Sometimes, there’s good news in the world and today is one of those times: Volkswagen’s board of directors are expected to approve a plan Wednesday to bring back the Scout, this time as an EV brand with an SUV and pickup truck to kick off the new line.
Updated Wednesday, May 11, 3:27 p.m. EST - The reincarnation of the Scout is official according to a press release from VW. According to Herbert Diess, CEO of Volkswagen AG:
After Volkswagen’s successful turnaround in the U.S., we are now taking the opportunity to further strengthen our position in one of the most significant growth markets for EVs. Electrification provides a historic opportunity to enter the highly attractive pick-up and R-SUV segment as a Group, underscoring our ambition to become a relevant player in the U.S. market.
Can you even believe it! This fantastic news comes to us via the Wall Street Journal:
Under the plan, which previously hasn’t been reported, the German company, a minnow in the U.S. but one of the largest auto makers in the world, is planning to launch a new Scout-branded electric sport-utility vehicle and a Scout electric pickup truck.
VW’s board of directors is expected to approve the plan on Wednesday, according to people familiar with the meeting’s agenda. The plan would see Scout operate as a subsidiary of VW in the U.S. alongside other VW brands—Volkswagen, Audi, Porsche, Lamborghini and Bentley.
The move would mark the first time that VW has created a new brand based in the U.S. VW’s leadership hopes the Scout name can help the company break into the hard-fought and highly profitable American market for big SUVs and pickup trucks. VW hopes to eventually sell up to 250,000 Scout-branded vehicles a year in the U.S., with production set to start in 2026, the people said.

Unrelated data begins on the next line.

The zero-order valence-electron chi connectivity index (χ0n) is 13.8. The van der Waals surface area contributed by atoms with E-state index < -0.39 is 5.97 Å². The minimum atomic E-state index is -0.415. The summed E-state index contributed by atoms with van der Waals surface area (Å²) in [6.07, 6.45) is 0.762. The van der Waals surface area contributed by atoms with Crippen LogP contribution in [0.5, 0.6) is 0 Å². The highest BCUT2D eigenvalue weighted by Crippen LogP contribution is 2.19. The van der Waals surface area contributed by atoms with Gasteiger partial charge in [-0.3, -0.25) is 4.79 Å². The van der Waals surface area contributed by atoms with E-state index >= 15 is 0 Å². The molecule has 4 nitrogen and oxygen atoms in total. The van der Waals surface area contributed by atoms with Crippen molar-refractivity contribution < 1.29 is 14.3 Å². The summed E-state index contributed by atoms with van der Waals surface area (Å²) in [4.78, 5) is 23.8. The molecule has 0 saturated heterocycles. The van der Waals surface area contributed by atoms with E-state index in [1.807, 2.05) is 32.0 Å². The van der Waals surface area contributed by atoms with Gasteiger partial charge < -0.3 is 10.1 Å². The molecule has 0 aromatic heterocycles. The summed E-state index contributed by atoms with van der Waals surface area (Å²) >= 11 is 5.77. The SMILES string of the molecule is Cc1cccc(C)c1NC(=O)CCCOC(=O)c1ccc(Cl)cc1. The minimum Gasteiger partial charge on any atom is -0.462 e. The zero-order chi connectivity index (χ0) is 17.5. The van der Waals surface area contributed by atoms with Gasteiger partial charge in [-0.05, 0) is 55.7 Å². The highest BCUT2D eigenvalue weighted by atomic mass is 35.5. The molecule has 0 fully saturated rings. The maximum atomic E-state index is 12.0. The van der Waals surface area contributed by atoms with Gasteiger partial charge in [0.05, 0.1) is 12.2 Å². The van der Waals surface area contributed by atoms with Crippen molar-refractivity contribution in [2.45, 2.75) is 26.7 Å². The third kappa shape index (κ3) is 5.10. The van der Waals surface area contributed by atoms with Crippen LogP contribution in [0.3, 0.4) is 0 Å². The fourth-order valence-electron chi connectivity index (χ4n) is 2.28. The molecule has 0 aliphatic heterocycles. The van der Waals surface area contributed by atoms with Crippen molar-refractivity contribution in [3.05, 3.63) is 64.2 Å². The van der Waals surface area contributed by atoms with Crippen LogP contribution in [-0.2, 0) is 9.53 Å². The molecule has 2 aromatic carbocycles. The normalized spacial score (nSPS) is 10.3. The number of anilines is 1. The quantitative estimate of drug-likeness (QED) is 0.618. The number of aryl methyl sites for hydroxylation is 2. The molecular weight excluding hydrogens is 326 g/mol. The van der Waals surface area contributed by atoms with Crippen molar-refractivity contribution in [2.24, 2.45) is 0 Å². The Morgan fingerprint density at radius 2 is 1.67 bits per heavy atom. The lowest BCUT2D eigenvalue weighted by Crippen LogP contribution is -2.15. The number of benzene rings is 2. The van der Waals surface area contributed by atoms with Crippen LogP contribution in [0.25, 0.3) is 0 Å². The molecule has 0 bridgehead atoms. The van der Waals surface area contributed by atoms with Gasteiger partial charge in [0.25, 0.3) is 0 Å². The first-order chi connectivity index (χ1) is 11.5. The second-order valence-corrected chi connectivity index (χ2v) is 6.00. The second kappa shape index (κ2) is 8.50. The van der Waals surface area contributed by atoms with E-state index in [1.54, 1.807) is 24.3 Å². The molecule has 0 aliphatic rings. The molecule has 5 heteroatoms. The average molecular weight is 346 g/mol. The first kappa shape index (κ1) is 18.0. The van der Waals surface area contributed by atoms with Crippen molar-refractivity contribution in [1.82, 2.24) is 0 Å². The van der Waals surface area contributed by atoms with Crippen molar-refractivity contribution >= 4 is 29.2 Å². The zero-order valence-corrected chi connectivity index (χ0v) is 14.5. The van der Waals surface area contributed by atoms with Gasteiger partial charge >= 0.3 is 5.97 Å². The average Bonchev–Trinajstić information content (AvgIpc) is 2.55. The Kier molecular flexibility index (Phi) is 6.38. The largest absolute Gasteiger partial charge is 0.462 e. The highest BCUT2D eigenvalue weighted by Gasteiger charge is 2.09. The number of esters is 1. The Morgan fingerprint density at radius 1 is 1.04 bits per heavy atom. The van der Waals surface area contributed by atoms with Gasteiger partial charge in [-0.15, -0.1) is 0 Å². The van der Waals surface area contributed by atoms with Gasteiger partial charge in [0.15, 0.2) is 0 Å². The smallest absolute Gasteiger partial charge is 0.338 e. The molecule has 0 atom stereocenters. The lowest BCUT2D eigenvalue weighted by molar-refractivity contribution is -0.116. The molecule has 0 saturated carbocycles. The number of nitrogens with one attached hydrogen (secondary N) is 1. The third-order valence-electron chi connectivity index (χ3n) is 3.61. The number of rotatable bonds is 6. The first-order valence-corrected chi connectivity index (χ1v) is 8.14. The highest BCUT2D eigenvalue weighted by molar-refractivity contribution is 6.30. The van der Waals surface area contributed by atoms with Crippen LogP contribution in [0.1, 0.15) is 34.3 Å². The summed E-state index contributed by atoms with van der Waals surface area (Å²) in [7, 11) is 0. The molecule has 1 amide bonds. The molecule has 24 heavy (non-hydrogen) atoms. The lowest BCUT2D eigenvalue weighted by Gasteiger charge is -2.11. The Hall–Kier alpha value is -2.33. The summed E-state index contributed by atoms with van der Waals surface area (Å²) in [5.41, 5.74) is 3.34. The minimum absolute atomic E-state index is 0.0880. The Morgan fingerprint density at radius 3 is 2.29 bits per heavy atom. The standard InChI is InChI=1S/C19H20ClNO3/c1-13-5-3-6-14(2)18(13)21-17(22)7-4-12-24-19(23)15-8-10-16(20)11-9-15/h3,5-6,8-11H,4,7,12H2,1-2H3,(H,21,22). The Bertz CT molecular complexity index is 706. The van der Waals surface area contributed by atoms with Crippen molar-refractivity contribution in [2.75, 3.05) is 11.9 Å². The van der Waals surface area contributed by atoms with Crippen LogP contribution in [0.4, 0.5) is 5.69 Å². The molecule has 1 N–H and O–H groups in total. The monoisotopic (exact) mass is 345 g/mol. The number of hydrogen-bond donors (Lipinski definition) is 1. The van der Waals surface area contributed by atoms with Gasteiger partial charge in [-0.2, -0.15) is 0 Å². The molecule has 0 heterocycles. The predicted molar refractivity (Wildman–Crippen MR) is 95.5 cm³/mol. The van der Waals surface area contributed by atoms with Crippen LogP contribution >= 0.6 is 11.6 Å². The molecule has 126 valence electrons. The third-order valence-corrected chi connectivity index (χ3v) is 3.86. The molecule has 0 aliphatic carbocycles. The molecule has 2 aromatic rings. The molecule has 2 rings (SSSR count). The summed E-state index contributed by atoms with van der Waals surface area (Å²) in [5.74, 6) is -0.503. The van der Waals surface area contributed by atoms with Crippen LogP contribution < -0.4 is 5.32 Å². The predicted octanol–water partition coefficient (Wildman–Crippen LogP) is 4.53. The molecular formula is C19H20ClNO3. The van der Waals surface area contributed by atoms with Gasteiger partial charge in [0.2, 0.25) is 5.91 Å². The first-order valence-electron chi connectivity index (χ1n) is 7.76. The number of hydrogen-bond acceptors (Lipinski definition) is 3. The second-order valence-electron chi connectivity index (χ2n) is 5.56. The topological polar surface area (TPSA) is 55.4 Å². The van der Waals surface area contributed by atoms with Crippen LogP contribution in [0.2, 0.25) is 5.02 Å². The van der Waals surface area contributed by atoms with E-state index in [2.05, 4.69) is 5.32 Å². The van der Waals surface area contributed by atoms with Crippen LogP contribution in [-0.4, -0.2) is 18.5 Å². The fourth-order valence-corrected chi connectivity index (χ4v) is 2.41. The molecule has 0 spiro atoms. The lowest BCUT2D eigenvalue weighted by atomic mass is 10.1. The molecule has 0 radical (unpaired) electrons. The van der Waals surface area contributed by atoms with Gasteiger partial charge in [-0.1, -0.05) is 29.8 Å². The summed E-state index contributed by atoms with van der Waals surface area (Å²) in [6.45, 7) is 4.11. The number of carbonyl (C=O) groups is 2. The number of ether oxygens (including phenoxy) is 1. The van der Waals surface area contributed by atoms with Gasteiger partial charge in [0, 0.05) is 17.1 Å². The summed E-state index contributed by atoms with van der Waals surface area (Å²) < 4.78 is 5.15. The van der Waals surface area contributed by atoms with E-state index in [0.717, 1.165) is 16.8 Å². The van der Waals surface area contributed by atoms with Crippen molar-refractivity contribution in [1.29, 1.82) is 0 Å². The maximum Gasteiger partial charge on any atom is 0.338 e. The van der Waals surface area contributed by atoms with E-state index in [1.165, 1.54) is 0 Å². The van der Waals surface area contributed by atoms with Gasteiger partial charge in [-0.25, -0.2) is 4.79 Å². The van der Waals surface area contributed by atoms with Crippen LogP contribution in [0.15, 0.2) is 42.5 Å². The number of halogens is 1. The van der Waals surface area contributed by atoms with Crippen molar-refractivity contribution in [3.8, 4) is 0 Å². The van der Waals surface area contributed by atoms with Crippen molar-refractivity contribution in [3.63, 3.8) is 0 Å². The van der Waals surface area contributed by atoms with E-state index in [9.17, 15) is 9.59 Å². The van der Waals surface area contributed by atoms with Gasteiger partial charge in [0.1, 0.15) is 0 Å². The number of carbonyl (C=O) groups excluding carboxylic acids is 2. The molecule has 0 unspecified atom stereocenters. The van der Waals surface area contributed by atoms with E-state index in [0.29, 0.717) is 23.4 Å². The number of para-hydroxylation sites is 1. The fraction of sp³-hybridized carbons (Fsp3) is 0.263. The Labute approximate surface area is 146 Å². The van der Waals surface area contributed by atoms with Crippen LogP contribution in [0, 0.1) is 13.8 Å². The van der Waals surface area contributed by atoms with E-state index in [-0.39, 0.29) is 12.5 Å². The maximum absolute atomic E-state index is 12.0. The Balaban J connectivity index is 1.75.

International Harvester sold the proto-SUV Scout from 1961 to 1980, with the truck maker going belly up in 1985 after nearly 80 years of production. VW acquired what was left of International in 2020 with its purchase of Navistar International Corp. The Scout was a four-wheel drive alternative to the Jeep or Land Rover beloved to this day by enthusiasts for its rugged blocky design and expansive interior.
The wild popularity of the recently revitalized Ford Bronco (a direct competitor to the Scout back in the ’70s) has been real-world proof of a concept to bring back the Scout. I can’t wait to see what it looks like in the real world, as no one does cute, modern EV reimaginings of retro brands quite like VW (just look at the ID Buzz. No seriously, look at it!) An updated EV Scout would likely sell like hotcakes.
Volkswagen sales have long floundered in the U.S. Despite being the second largest automaker in the world, Volkswagen only captures 5 percent of the U.S. market every year. But 2021 was a turning point for the brand thanks to a lineup heavy in, you guessed it, profitable vehicles like CUVs and SUVs.
Last year’s $800 million swing to profitability has convinced the automotive giant that maybe there is money to be made in the land of the free after all. VW announced in March that VW of America is going to receive a $7.1 billion investment over the next five years, mainly to bring EVs to the U.S. The brand plans to introduce 25 new electric models by 2030, with hopes that 55 percent of its sales with be electric vehicles. There are also plans for a battery factory in the states.
With all this greater autonomy to build a lineup that appeals to U.S. tastes, VW of America’s first move is to bring back the Scout back. There isn’t much more on when we’ll see an actual Scout in the market, as Volkswagen is still setting up all the things a mini-automotive brand needs, like management and design teams. But once that’s all squared away and the rubber hits the road I can confidently say we will be incredibly Here. For. It.